When I read of the heartbreaking murder in Brooklyn of an innocent little boy named Leiby Kletzky, I felt sick. (The New York City Police Department did some amazing police work in making their arrest so quickly and professionally.) Without retracing the tragic events, the horrific crime sparked new personal reflections on the morality of the death penalty for a society such as ours.
When I wasn't that much older than Leiby was, I went through a peculiar little reading phase where I started taking an interest in Sociology and criminal science. Based on the little bits and pieces of information I was gleaning from those books, it seemed to me at the time (as a kid) that the death penalty was immoral. As I recall, this opinion was based largely on the fact that it didn't seem to be an effective deterrent. In my mind, there was also the legitimate concern for the rare occurrence of the innocent person being convicted of murder.
As I got older, I came very close to pursuing a law enforcement career. As part of that process, I spent a lot of time with city, county, and federal law enforcement agents. Being there with police as they responded to emergencies had a way of sparking a cynicism and disillusionment with some of my past opinions--such as my opposition to the death penalty. I began to see crime and punishment in what I thought were much clearer terms.
When I finally agreed that God had other plans for me, some of those feelings softened a bit with the passage of time. I think one could say that I went from an uninformed, naive position in which I believed that the death penalty was always wrong to the far extreme in which I believed the sentence was most often just. While it may sound like a cop out (no pun intended) today, I feel like my views have moderated considerably.
Still, when I'm faced with horrific violence such as that committed against little Leiby, I have to admit that I see the death penalty as moral and right. In fact, I would argue that it's a form of self defense that a country and society undertakes to prevent the perpetrator from ever escaping justice and murdering again. I realize that my view may seem hypocritical for a Catholic who honors life from birth to natural death, but I believe the Catechism of the Catholic Church doesn't deny me this personal position with regards to the most extreme and heinous cases. The quote below is from paragraph 2267.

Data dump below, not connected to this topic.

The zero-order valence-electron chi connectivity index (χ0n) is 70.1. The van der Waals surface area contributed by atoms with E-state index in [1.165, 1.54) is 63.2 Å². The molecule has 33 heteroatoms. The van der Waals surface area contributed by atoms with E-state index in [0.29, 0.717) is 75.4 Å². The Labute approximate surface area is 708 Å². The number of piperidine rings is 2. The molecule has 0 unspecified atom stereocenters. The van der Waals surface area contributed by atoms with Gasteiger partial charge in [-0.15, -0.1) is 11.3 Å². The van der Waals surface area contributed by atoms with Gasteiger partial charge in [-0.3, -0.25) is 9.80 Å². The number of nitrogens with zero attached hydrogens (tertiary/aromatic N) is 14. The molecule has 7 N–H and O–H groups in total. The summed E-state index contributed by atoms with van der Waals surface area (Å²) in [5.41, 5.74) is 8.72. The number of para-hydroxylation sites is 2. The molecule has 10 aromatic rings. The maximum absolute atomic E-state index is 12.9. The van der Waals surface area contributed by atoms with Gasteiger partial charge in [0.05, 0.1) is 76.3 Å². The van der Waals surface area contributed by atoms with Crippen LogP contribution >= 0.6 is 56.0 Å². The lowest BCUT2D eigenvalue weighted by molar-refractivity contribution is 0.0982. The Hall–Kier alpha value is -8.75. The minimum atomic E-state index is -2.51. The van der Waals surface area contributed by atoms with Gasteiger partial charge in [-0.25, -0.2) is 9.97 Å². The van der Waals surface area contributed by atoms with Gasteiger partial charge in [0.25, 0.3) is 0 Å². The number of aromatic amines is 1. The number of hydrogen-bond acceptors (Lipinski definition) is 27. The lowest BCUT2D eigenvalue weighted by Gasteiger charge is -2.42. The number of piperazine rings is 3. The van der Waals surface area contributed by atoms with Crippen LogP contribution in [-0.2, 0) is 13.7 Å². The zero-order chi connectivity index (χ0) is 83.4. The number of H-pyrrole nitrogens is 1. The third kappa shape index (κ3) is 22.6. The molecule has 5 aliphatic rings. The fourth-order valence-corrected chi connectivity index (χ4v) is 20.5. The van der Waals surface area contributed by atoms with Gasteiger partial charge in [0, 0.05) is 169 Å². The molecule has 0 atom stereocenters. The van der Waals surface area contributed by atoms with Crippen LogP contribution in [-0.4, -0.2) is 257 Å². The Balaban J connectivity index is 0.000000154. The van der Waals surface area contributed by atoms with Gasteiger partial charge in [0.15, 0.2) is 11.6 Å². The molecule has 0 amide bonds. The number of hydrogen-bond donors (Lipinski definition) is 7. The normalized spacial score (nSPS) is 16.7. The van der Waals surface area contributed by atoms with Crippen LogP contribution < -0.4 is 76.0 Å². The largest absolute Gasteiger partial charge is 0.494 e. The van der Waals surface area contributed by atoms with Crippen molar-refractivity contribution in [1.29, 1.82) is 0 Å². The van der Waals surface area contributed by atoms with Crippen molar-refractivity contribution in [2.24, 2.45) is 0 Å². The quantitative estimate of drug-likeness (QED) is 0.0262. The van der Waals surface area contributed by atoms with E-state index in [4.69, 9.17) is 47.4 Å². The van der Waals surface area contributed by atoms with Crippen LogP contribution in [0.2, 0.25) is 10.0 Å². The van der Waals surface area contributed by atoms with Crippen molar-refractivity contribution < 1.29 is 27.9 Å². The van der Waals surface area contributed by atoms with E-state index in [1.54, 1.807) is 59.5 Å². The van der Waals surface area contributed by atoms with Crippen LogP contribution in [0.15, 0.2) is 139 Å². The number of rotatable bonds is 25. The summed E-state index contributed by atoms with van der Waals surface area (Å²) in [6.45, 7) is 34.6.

Assuming that the guilty party's identity and responsibility have been fully determined, the traditional teaching of the Church does not exclude recourse to the death penalty, if this is the only possible way of effectively defending human lives against the unjust aggressor.
If, however, non-lethal means are sufficient to defend and protect people's safety from the aggressor, authority will limit itself to such means, as these are more in keeping with the concrete conditions of the common good and more in conformity to the dignity of the human person.
Today, in fact, as a consequence of the possibilities which the state has for effectively preventing crime, by rendering one who has committed an offense incapable of doing harm - without definitely taking away from him the possibility of redeeming himself - the cases in which the execution of the offender is an absolute necessity "are very rare, if not practically nonexistent."
I suppose that one of the reasons I posted this was to encourage some thoughtful responses. As a conservative Catholic who embraces the beauty and authority of our church home, do you believe I am in error? If so, why?
Because, as the way I see it, those monsters who murder the innocent children like this are too much of a risk to allow to remain...even in prison.